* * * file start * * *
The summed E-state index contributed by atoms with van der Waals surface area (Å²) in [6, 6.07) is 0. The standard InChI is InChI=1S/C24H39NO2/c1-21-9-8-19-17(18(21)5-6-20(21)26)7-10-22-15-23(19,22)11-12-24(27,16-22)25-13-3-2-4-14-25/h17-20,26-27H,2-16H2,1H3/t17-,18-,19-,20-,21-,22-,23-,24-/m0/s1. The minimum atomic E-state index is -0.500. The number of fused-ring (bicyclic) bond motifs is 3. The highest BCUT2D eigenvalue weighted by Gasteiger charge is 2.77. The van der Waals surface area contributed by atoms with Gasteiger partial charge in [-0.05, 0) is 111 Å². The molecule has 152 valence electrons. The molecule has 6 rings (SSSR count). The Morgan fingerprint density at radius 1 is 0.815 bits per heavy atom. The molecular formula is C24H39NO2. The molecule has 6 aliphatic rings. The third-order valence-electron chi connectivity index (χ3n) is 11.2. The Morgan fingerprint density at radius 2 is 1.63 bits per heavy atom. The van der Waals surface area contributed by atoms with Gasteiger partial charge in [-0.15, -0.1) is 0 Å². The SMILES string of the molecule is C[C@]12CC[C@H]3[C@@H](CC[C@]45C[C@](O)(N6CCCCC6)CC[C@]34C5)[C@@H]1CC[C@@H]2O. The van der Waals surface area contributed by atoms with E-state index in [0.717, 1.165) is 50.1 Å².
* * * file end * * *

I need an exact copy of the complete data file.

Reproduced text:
The summed E-state index contributed by atoms with van der Waals surface area (Å²) in [6, 6.07) is 0. The standard InChI is InChI=1S/C24H39NO2/c1-21-9-8-19-17(18(21)5-6-20(21)26)7-10-22-15-23(19,22)11-12-24(27,16-22)25-13-3-2-4-14-25/h17-20,26-27H,2-16H2,1H3/t17-,18-,19-,20-,21-,22-,23-,24-/m0/s1. The minimum atomic E-state index is -0.500. The number of fused-ring (bicyclic) bond motifs is 3. The highest BCUT2D eigenvalue weighted by Gasteiger charge is 2.77. The van der Waals surface area contributed by atoms with Gasteiger partial charge in [-0.05, 0) is 111 Å². The molecule has 152 valence electrons. The molecule has 6 rings (SSSR count). The Morgan fingerprint density at radius 1 is 0.815 bits per heavy atom. The molecular formula is C24H39NO2. The molecule has 6 aliphatic rings. The third-order valence-electron chi connectivity index (χ3n) is 11.2. The Morgan fingerprint density at radius 2 is 1.63 bits per heavy atom. The van der Waals surface area contributed by atoms with Gasteiger partial charge in [-0.15, -0.1) is 0 Å². The SMILES string of the molecule is C[C@]12CC[C@H]3[C@@H](CC[C@]45C[C@](O)(N6CCCCC6)CC[C@]34C5)[C@@H]1CC[C@@H]2O. The van der Waals surface area contributed by atoms with E-state index in [0.717, 1.165) is 50.1 Å².